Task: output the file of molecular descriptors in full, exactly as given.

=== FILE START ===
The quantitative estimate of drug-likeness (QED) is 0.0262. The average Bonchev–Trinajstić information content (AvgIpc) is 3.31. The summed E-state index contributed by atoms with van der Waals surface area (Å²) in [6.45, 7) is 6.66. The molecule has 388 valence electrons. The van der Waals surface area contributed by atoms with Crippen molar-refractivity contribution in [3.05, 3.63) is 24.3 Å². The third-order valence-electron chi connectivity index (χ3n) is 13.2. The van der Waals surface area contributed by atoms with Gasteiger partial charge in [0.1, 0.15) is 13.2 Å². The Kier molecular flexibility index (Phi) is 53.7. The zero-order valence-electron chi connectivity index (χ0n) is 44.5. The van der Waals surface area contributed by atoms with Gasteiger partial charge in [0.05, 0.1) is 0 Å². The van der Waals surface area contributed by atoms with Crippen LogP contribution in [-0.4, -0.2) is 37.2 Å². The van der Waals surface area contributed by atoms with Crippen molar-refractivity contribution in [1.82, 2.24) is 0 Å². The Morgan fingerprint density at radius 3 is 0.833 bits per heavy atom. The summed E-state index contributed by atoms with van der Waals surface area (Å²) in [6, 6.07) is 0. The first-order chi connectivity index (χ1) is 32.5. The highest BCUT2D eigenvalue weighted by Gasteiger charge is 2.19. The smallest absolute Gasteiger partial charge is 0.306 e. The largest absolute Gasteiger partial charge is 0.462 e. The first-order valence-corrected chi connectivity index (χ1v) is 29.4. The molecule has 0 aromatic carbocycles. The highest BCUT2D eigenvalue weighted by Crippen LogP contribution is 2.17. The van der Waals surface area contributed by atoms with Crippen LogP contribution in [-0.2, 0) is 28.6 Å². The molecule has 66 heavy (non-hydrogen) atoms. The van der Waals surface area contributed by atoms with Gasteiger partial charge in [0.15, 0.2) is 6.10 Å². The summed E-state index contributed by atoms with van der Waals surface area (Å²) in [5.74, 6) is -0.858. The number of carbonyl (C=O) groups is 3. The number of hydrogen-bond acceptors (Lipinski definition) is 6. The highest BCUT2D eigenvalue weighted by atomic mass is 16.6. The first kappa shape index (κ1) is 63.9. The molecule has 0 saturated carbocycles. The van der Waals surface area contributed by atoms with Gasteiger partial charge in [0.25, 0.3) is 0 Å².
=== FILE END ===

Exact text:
The quantitative estimate of drug-likeness (QED) is 0.0262. The average Bonchev–Trinajstić information content (AvgIpc) is 3.31. The summed E-state index contributed by atoms with van der Waals surface area (Å²) in [6.45, 7) is 6.66. The molecule has 388 valence electrons. The van der Waals surface area contributed by atoms with Crippen molar-refractivity contribution in [3.05, 3.63) is 24.3 Å². The third-order valence-electron chi connectivity index (χ3n) is 13.2. The van der Waals surface area contributed by atoms with Gasteiger partial charge in [0.1, 0.15) is 13.2 Å². The Kier molecular flexibility index (Phi) is 53.7. The zero-order valence-electron chi connectivity index (χ0n) is 44.5. The van der Waals surface area contributed by atoms with Gasteiger partial charge in [0.05, 0.1) is 0 Å². The van der Waals surface area contributed by atoms with Crippen LogP contribution in [-0.4, -0.2) is 37.2 Å². The van der Waals surface area contributed by atoms with Crippen molar-refractivity contribution in [1.82, 2.24) is 0 Å². The Morgan fingerprint density at radius 3 is 0.833 bits per heavy atom. The summed E-state index contributed by atoms with van der Waals surface area (Å²) in [6, 6.07) is 0. The first-order chi connectivity index (χ1) is 32.5. The highest BCUT2D eigenvalue weighted by Gasteiger charge is 2.19. The smallest absolute Gasteiger partial charge is 0.306 e. The largest absolute Gasteiger partial charge is 0.462 e. The first-order valence-corrected chi connectivity index (χ1v) is 29.4. The molecule has 0 aromatic carbocycles. The highest BCUT2D eigenvalue weighted by Crippen LogP contribution is 2.17. The van der Waals surface area contributed by atoms with Crippen LogP contribution in [-0.2, 0) is 28.6 Å². The molecule has 66 heavy (non-hydrogen) atoms. The van der Waals surface area contributed by atoms with Gasteiger partial charge in [0.15, 0.2) is 6.10 Å². The summed E-state index contributed by atoms with van der Waals surface area (Å²) in [5.74, 6) is -0.858. The number of carbonyl (C=O) groups is 3. The number of hydrogen-bond acceptors (Lipinski definition) is 6. The highest BCUT2D eigenvalue weighted by atomic mass is 16.6. The first kappa shape index (κ1) is 63.9. The molecule has 0 saturated carbocycles. The van der Waals surface area contributed by atoms with Gasteiger partial charge in [0.25, 0.3) is 0 Å².